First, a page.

Sometimes we can get so bogged down in details we miss the forest for the trees. Perspective and a temporary letting go of our controlling thoughts can help us gain overarching perspective, such as what we experience in a meditation session. With an overarching yes, we can untie our lifeboat from its moorings and set sail, even if we do so bloody-knuckled and wobbly-kneed. Our deep yes is often pregnant with the inner resources to deal with all the journey entails, resources we often forget we have. Perhaps this helps us trust a little more the unknown road before us. Again, this road can be one out into the world beyond us, or a retreat into the world inside us. Often it is both.
Callings seem to drag us into a new life. Sometimes we need the satisfaction to know we tried to choose, had control, tried to figure it out, and couldn’t — so that when we finally surrender, we gain a little more assurance it was the right-est choice. This can give us the boost in confidence we need for unknown waters. The pushing and pulling give us perspective. The trick, perhaps, is to know when to fight, when to pause, and when to surrender along the way. Each has its place. Our body and right mind know how to proceed, moment to moment.
In the end, which is each step of the way, we have to follow our gut and risk the seemingly impossible. In truth, we may never have had a choice, or not a less painful choice, anyway. For when we say no to what is really a yes, we can miss the boat that carries us across the great divide — fear’s feigned duality — into our greater destiny, a life more fully lived. At the same time, we don’t have to be kamikaze about all this; we can invite grace into the most daunting moments. Breathing deeply and frequently is sometimes the only antidote for some moments, and certainly helpful for any!
Timing is everything. We can procrastinate for what needs action now and at the same time act too quickly. Find the timing, the pace, the steps on the path that work for you — a wise and self-loving balance between pause and progress. Do this to the best of your ability and appropriateness as you surrender to the flow that feels right moment to moment.
Pilgrimage is not often glitzy, and sometimes it’s not even what we want to do. Pilgrimage is thus a soulful activity, full of both pain and pleasure, and each journey has a unique design. Don’t miss the call because you think it has to look a certain way. Outer landscapes, and the challenges of journeying through them, are metaphors and vehicles for the inner journey, all you need to grow … and then some.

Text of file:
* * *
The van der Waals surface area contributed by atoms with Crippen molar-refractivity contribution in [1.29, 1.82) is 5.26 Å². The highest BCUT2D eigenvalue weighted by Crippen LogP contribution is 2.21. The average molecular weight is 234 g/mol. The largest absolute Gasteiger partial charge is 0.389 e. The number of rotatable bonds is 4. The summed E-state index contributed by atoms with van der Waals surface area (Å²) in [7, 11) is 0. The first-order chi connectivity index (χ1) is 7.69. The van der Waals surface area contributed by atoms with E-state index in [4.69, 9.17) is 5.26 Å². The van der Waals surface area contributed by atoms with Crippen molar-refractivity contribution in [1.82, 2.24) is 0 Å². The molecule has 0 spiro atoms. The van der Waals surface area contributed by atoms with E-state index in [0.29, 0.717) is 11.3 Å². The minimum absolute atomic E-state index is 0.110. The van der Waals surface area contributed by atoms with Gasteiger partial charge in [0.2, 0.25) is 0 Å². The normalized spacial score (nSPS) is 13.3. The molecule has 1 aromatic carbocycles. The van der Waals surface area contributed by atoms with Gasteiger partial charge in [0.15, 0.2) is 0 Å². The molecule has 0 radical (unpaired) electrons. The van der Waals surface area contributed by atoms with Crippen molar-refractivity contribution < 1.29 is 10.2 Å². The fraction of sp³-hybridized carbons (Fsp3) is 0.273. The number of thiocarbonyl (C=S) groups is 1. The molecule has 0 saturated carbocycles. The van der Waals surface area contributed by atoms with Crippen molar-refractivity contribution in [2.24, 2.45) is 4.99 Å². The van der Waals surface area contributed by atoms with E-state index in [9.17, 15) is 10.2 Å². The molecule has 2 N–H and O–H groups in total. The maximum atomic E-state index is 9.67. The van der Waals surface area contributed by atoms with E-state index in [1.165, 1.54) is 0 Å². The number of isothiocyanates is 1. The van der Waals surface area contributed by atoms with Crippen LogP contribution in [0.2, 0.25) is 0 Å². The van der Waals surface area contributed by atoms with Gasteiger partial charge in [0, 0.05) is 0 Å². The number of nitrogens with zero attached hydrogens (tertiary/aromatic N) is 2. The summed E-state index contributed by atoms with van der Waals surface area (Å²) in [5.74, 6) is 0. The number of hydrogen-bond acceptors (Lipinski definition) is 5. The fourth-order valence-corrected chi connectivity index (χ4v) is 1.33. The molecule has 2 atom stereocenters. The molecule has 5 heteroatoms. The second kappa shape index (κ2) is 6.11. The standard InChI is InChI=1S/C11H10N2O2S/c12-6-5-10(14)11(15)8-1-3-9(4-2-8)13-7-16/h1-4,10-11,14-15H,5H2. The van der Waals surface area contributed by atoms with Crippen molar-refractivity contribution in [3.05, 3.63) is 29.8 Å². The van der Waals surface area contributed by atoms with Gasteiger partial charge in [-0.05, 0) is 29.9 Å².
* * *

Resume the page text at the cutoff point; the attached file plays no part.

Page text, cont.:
Certainly, there will be strife, and that pain carves of you a life that could never have been imagined within the limits of your fear and without the turbulence and vision of your callings — all that draws you unbidden to a passionate life. Our bodies, our desires, after all, are like the wild forces of nature — the chilling depths of deep ocean, the windswept deserts of longing, the uncontrollable rapids of a raging river that deliver to unknown places, the comforting warmth of sunlight on a perfect day, the synchronous kiss and caress of waves on rugged shoreline, or the dazzling awe of a cardinal on a snowy branch. All outline and decorate the way.
Don’t get too obsessed or scared of the finish line, the result, for the means to reach it might be granted to you along the way. Sometimes all we need is a yes for that first step. And the plot might change once you step onto the path wholeheartedly. More likely, the result — whatever it turns out to be — will be nothing you can imagine now, and that end will be but the beginning of what was even more impossible for you to know before setting out. So, follow one step in front of the other, for there may be a beautiful detour that you will miss if you judge from the outset what you think is the end. This is why callings aren’t so much about answers as mysteries to step into. The unknown evokes fear in us, but this is no reason not to enter what won’t literally kill us.
Everything we’ve learned tells us not to go there, into the dark. To do so requires we unlearn our usual bearings and follow the counter-intuitive pull of excitement buried in the contraction of our fear. Because our fear represents what is forbidden or foreboding, it offers us something beyond our habits and conditioned responses. This way, our fear harbors something new for us, the possibility to experience what we have been to afraid to fear, as well as what the fading of fear births in us. Therefore, within fear lies our innocence, however buried and minute, which we can nurture and grow into. This way we heal and live more courageously and exuberantly.
Sometimes we need only live into these questions while enduring what offers no immediate answer — the practice of waiting while loosening bit by bit our clinging to expectation and predetermination. Breathing deeply and often helps.